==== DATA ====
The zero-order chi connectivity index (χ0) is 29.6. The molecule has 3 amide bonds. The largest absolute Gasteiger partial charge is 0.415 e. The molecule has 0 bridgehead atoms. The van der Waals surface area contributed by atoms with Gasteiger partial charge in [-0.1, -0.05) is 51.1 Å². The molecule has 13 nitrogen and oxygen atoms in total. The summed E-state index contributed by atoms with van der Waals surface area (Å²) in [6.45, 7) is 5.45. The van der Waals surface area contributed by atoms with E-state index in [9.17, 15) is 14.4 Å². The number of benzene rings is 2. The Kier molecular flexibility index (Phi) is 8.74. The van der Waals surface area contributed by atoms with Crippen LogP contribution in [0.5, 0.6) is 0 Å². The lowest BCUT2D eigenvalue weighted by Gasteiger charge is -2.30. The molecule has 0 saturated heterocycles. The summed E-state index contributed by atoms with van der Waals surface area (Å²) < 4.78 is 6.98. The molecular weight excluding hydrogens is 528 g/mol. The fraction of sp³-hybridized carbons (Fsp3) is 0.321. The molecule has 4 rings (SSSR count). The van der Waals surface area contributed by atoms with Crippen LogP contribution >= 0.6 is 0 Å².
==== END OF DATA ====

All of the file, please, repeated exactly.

The zero-order chi connectivity index (χ0) is 29.6. The molecule has 3 amide bonds. The largest absolute Gasteiger partial charge is 0.415 e. The molecule has 0 bridgehead atoms. The van der Waals surface area contributed by atoms with Gasteiger partial charge in [-0.1, -0.05) is 51.1 Å². The molecule has 13 nitrogen and oxygen atoms in total. The summed E-state index contributed by atoms with van der Waals surface area (Å²) in [6.45, 7) is 5.45. The van der Waals surface area contributed by atoms with E-state index in [9.17, 15) is 14.4 Å². The number of benzene rings is 2. The Kier molecular flexibility index (Phi) is 8.74. The van der Waals surface area contributed by atoms with Crippen LogP contribution in [0.5, 0.6) is 0 Å². The lowest BCUT2D eigenvalue weighted by Gasteiger charge is -2.30. The molecule has 0 saturated heterocycles. The summed E-state index contributed by atoms with van der Waals surface area (Å²) < 4.78 is 6.98. The molecular weight excluding hydrogens is 528 g/mol. The fraction of sp³-hybridized carbons (Fsp3) is 0.321. The molecule has 4 rings (SSSR count). The van der Waals surface area contributed by atoms with Crippen LogP contribution >= 0.6 is 0 Å².